The 17 worst car insurance mistakes
Keep your premiums down by avoiding these 17 expensive errors!
Earlier this month, I spotted some alarming research from insurance broker Swinton.
In an online survey of 1,200 British drivers, Swinton found that more than a third (34%) hadn’t had an eye test for at least four years.
Here’s how long other drivers went without checking their eyesight:
* 26% had not visited an optician for between four and six years;
* 14% between six and eight years;
* 10% between eight and 10 years; and
* 6% over 10 years.
In total, 90% of motorists have gone four or more years without checking their vision. Yikes!
Get your eyes tested
As a result, Swinton warned motorists to ensure that they have regular vision check-ups. Not only will this make for safer, more aware drivers, but it also means that they’re not breaking the law.
The DVLA requires motorists to be able to read a number plate from 20 metres (66 feet), or 20.5 metres for old-style number plates. Drivers who have difficulty doing so -- either unaided or with the help of corrective lenses -- are breaking the law and could have their driving licences revoked.
What’s more, failing this sight test could invalidate your car insurance, which could prove extremely costly when you come to make a claim.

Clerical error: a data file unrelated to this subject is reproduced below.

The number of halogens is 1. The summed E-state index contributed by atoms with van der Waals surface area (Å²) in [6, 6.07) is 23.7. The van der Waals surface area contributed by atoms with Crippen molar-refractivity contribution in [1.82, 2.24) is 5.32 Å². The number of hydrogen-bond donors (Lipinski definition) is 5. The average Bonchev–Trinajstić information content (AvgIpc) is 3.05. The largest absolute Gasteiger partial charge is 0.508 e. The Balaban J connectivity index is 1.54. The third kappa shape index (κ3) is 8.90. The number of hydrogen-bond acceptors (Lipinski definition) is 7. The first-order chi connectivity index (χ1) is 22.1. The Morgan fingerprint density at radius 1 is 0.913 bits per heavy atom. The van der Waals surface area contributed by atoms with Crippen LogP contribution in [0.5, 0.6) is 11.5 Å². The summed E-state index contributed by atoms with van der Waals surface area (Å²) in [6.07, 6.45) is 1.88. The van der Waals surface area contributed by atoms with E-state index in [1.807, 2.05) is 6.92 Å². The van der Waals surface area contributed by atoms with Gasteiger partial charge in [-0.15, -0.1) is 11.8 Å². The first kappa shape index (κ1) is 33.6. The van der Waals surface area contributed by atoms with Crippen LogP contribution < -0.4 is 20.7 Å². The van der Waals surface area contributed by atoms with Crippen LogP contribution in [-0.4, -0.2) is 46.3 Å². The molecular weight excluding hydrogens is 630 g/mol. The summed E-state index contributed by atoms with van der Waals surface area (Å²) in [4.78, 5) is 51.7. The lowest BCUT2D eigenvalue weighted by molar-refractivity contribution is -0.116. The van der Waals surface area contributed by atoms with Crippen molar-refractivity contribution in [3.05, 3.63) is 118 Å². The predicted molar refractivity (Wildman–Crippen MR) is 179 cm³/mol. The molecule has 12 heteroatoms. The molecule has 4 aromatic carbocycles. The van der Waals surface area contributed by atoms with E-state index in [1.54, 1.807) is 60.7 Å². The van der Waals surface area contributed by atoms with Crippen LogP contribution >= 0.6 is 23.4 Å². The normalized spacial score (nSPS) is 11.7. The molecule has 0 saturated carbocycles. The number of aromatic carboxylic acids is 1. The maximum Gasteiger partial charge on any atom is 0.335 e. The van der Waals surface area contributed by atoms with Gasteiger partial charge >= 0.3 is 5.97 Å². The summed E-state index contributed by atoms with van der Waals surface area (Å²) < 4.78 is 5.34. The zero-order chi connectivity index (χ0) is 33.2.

Don’t be a daft driver
Of course, not having a regular eye test isn’t the only mistake we can make when it comes to car insurance. So, to keep your premiums down and stay safe, don’t make these daft mistakes:
1. Not shopping around
During my 15 years in the insurance industry, I coined the phrase, “Loyalty is for dogs”.
That’s because insurance companies rely on ‘policyholder inertia’ (customer laziness). This enables them to rob existing customers so as to reward new customers. Stick with one insurer and you can expect yearly premium hikes until the day you die.
Hence, shopping around online for car insurance makes perfect sense. Instead of renewing with the same insurer, always gather new quotes each year.
2. Not demanding discounts
Always ask insurance companies for discounts. For example, you can get money off your premium for anti-theft devices (car alarms or immobilisers), advanced-driving classes, and, sometimes, covering two or more cars with the same insurer. Surprisingly, adding another ‘named driver’ to your policy could mean paying less, not more.
3. Not having a voluntary excess
As well as the normal policy excesses that apply when you make a claim, you can opt to pay a further voluntary excess of, say, £50 to £1,000. By doing so, you share the cost of future claims with your insurer, which rewards you with a lower premium. However, don’t choose a sky-high excess if you can’t afford to pay it when a claim comes along.